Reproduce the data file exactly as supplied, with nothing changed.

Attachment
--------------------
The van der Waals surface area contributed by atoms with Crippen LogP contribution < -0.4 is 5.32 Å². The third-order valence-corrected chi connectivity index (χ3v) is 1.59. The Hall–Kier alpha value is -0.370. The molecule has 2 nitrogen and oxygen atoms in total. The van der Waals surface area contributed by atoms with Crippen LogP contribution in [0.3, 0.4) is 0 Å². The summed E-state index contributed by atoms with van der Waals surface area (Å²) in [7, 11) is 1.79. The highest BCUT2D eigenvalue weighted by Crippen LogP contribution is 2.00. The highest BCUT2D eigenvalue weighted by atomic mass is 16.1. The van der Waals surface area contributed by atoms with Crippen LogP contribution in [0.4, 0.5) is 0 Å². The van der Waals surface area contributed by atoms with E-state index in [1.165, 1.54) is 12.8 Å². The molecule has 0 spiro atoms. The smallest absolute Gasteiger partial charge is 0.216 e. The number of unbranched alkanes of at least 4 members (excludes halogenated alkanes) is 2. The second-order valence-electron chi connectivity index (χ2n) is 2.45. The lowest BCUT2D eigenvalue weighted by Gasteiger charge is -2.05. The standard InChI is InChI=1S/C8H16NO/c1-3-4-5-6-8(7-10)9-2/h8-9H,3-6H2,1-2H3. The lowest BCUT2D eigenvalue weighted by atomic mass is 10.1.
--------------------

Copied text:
The van der Waals surface area contributed by atoms with Crippen LogP contribution < -0.4 is 5.32 Å². The third-order valence-corrected chi connectivity index (χ3v) is 1.59. The Hall–Kier alpha value is -0.370. The molecule has 2 nitrogen and oxygen atoms in total. The van der Waals surface area contributed by atoms with Crippen LogP contribution in [0.3, 0.4) is 0 Å². The summed E-state index contributed by atoms with van der Waals surface area (Å²) in [7, 11) is 1.79. The highest BCUT2D eigenvalue weighted by Crippen LogP contribution is 2.00. The highest BCUT2D eigenvalue weighted by atomic mass is 16.1. The van der Waals surface area contributed by atoms with Crippen LogP contribution in [0.4, 0.5) is 0 Å². The van der Waals surface area contributed by atoms with E-state index in [1.165, 1.54) is 12.8 Å². The molecule has 0 spiro atoms. The smallest absolute Gasteiger partial charge is 0.216 e. The number of unbranched alkanes of at least 4 members (excludes halogenated alkanes) is 2. The second-order valence-electron chi connectivity index (χ2n) is 2.45. The lowest BCUT2D eigenvalue weighted by Gasteiger charge is -2.05. The standard InChI is InChI=1S/C8H16NO/c1-3-4-5-6-8(7-10)9-2/h8-9H,3-6H2,1-2H3. The lowest BCUT2D eigenvalue weighted by atomic mass is 10.1.